No matter how many times you hear about churches defrauding members of their congregation out of money, it never fails to cause an element of disbelief. The latest case involving church fraud isn’t just a few hundred or a few thousand dollars, this Virginia-based incident involves over a million dollars that were schemed from congregation members of the Victorious Life Church.
Pastor Terry Wayne Millender and his wife Brenda were both recently arrested on charges that they defrauded church members out of $1.2 million dollars for their Alexandria, Virginia church, Victorious Life. The married couple is being indicted on federal charges by grand jury that could land them both in prison for quite some time. The Root has further details of the case, including the identity of a third suspect that was also in on the scheme.
Via The Root:
According to the report, Terry Wayne Millender, who serves as pastor for Victorious Life Church in Alexandria; his wife, Brenda; and a friend, Grenetta Wells, who is also affiliated with the church, were all recently indicted by a federal grand jury on charges of conspiracy to commit wire fraud and money-laundering conspiracy.
Authorities say the charges stem from an investment scam in which the Millenders and Wells convinced congregations to invest in their company, Micro-Enterprise Management Group, which allegedly helped poor people in developing countries through the provision of small, short-term loans to start or build up existing businesses by working with a network of established microfinance groups, Fox5DC reports. The trio allegedly underlined their business’s Christian mission and promised guaranteed rates of return. Some investors gave sums ranging from $40,000 to $400,000, authorities say.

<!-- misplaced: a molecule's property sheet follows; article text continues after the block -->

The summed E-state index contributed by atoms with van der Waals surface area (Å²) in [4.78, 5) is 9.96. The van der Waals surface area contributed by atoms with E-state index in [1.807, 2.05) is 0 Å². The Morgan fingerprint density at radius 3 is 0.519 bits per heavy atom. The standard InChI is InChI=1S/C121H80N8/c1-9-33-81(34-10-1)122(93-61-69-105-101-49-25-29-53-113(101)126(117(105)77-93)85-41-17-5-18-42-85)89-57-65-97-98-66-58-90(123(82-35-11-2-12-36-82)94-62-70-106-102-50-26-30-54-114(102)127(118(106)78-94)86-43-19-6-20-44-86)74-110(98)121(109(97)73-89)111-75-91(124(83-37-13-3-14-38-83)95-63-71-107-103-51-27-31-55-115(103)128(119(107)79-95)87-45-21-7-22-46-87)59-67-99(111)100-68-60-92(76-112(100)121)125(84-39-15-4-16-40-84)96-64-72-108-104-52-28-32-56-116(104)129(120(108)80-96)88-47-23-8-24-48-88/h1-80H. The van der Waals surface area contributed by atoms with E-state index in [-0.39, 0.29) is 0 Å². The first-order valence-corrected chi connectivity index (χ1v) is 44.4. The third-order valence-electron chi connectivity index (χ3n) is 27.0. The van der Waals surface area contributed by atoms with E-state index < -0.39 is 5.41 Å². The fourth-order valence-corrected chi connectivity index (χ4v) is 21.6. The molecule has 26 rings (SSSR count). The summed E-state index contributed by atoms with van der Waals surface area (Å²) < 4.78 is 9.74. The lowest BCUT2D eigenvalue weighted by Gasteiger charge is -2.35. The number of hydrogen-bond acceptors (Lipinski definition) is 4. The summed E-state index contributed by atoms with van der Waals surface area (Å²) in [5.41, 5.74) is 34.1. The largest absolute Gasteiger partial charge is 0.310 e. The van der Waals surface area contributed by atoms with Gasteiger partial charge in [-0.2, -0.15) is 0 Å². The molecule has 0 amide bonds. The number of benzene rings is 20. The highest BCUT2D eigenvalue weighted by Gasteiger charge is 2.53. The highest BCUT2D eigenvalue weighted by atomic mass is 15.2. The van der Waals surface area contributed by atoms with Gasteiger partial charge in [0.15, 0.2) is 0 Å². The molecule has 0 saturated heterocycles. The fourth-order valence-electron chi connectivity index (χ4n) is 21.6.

However, instead of using the money for its intended mission, the Millenders and Wells allegedly conducted risky trading on the foreign-exchange currency market and also helped fund the purchase of a lavish $1.75 million residence for the Millenders and other personal expenses for the defendants. When parishioners began to question when they would get their money back, the defendants blamed delays on the 2008 financial crisis, authorities say.
When asked how he felt about the indictment, former church member Eric Brown stated that, “It didn’t really come as a shock—it was more of a sigh of relief.” Brown and his family are apart of those who initially invested in the fraud scheme. The Millenders are currently being held without bond.
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